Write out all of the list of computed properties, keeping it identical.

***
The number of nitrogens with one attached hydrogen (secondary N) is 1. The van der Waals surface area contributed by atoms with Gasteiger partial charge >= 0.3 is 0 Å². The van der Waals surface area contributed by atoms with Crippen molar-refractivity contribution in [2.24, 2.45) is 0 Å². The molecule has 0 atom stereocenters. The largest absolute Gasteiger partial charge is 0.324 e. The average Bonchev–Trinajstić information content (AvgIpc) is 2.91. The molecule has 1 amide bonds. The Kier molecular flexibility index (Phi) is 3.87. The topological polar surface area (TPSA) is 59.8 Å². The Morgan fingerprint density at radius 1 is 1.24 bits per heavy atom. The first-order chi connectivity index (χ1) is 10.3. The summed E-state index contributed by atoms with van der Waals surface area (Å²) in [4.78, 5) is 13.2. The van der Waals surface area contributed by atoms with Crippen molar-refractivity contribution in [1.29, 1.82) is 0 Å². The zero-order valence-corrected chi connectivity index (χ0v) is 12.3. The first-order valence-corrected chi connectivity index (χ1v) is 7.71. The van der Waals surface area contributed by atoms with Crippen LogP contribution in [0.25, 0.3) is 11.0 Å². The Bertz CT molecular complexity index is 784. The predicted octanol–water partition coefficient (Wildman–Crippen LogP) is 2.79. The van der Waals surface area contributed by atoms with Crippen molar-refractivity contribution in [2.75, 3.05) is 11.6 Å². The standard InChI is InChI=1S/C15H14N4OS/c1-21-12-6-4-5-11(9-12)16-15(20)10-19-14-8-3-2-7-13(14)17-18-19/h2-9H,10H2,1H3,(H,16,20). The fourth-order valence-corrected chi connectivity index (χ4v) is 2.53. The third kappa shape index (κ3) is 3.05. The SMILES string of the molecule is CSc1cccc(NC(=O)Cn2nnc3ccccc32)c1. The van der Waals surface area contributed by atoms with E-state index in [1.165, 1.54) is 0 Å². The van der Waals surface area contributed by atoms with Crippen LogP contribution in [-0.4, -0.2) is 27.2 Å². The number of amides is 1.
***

The number of nitrogens with one attached hydrogen (secondary N) is 1. The van der Waals surface area contributed by atoms with Gasteiger partial charge >= 0.3 is 0 Å². The van der Waals surface area contributed by atoms with Crippen molar-refractivity contribution in [2.24, 2.45) is 0 Å². The molecule has 0 atom stereocenters. The largest absolute Gasteiger partial charge is 0.324 e. The average Bonchev–Trinajstić information content (AvgIpc) is 2.91. The molecule has 1 amide bonds. The Kier molecular flexibility index (Phi) is 3.87. The topological polar surface area (TPSA) is 59.8 Å². The Morgan fingerprint density at radius 1 is 1.24 bits per heavy atom. The first-order chi connectivity index (χ1) is 10.3. The summed E-state index contributed by atoms with van der Waals surface area (Å²) in [4.78, 5) is 13.2. The van der Waals surface area contributed by atoms with Crippen molar-refractivity contribution in [1.29, 1.82) is 0 Å². The zero-order valence-corrected chi connectivity index (χ0v) is 12.3. The first-order valence-corrected chi connectivity index (χ1v) is 7.71. The van der Waals surface area contributed by atoms with Crippen LogP contribution in [0.25, 0.3) is 11.0 Å². The Bertz CT molecular complexity index is 784. The predicted octanol–water partition coefficient (Wildman–Crippen LogP) is 2.79. The van der Waals surface area contributed by atoms with Crippen molar-refractivity contribution in [2.75, 3.05) is 11.6 Å². The standard InChI is InChI=1S/C15H14N4OS/c1-21-12-6-4-5-11(9-12)16-15(20)10-19-14-8-3-2-7-13(14)17-18-19/h2-9H,10H2,1H3,(H,16,20). The fourth-order valence-corrected chi connectivity index (χ4v) is 2.53. The third kappa shape index (κ3) is 3.05. The SMILES string of the molecule is CSc1cccc(NC(=O)Cn2nnc3ccccc32)c1. The van der Waals surface area contributed by atoms with E-state index in [1.165, 1.54) is 0 Å². The van der Waals surface area contributed by atoms with Crippen LogP contribution in [-0.4, -0.2) is 27.2 Å². The number of amides is 1.